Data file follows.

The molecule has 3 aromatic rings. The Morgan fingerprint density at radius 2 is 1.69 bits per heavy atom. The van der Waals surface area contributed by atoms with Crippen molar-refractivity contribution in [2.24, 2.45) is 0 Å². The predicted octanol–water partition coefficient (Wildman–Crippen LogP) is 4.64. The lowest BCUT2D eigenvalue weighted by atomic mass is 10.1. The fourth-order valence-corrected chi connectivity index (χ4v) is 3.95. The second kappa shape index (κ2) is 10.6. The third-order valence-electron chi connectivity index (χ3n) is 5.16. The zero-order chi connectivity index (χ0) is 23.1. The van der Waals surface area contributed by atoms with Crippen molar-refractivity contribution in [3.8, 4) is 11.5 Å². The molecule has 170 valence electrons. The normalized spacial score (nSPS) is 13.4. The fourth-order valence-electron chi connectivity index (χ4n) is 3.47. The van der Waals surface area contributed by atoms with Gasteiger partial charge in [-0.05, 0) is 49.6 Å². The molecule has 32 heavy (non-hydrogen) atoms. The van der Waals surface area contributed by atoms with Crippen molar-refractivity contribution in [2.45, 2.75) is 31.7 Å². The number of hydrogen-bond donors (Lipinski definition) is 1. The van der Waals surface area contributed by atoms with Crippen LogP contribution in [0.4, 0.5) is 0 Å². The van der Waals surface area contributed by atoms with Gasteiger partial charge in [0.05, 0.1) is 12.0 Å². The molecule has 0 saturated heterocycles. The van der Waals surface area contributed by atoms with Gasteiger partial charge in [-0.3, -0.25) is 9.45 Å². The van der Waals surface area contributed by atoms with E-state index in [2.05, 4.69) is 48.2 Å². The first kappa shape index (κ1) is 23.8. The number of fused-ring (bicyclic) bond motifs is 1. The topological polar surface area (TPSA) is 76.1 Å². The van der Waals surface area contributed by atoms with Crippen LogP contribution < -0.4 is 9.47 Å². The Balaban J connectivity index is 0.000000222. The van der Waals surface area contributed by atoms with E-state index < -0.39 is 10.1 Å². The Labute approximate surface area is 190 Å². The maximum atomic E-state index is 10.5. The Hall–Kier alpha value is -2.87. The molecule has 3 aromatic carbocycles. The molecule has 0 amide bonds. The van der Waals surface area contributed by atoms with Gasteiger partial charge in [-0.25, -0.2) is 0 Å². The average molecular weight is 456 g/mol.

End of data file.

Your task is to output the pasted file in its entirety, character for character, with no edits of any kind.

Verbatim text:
The molecule has 3 aromatic rings. The Morgan fingerprint density at radius 2 is 1.69 bits per heavy atom. The van der Waals surface area contributed by atoms with Crippen molar-refractivity contribution in [2.24, 2.45) is 0 Å². The predicted octanol–water partition coefficient (Wildman–Crippen LogP) is 4.64. The lowest BCUT2D eigenvalue weighted by atomic mass is 10.1. The fourth-order valence-corrected chi connectivity index (χ4v) is 3.95. The second kappa shape index (κ2) is 10.6. The third-order valence-electron chi connectivity index (χ3n) is 5.16. The zero-order chi connectivity index (χ0) is 23.1. The van der Waals surface area contributed by atoms with Crippen molar-refractivity contribution in [3.8, 4) is 11.5 Å². The molecule has 170 valence electrons. The normalized spacial score (nSPS) is 13.4. The fourth-order valence-electron chi connectivity index (χ4n) is 3.47. The van der Waals surface area contributed by atoms with Gasteiger partial charge in [-0.05, 0) is 49.6 Å². The molecule has 32 heavy (non-hydrogen) atoms. The van der Waals surface area contributed by atoms with Crippen molar-refractivity contribution in [2.45, 2.75) is 31.7 Å². The number of hydrogen-bond donors (Lipinski definition) is 1. The van der Waals surface area contributed by atoms with Crippen LogP contribution in [0.4, 0.5) is 0 Å². The van der Waals surface area contributed by atoms with Gasteiger partial charge in [0.05, 0.1) is 12.0 Å². The molecule has 0 saturated heterocycles. The van der Waals surface area contributed by atoms with Gasteiger partial charge in [-0.3, -0.25) is 9.45 Å². The van der Waals surface area contributed by atoms with E-state index in [2.05, 4.69) is 48.2 Å². The first kappa shape index (κ1) is 23.8. The number of fused-ring (bicyclic) bond motifs is 1. The topological polar surface area (TPSA) is 76.1 Å². The van der Waals surface area contributed by atoms with Crippen LogP contribution < -0.4 is 9.47 Å². The Balaban J connectivity index is 0.000000222. The van der Waals surface area contributed by atoms with E-state index < -0.39 is 10.1 Å². The Labute approximate surface area is 190 Å². The maximum atomic E-state index is 10.5. The Hall–Kier alpha value is -2.87. The molecule has 3 aromatic carbocycles. The molecule has 0 amide bonds. The van der Waals surface area contributed by atoms with Gasteiger partial charge in [-0.25, -0.2) is 0 Å². The average molecular weight is 456 g/mol.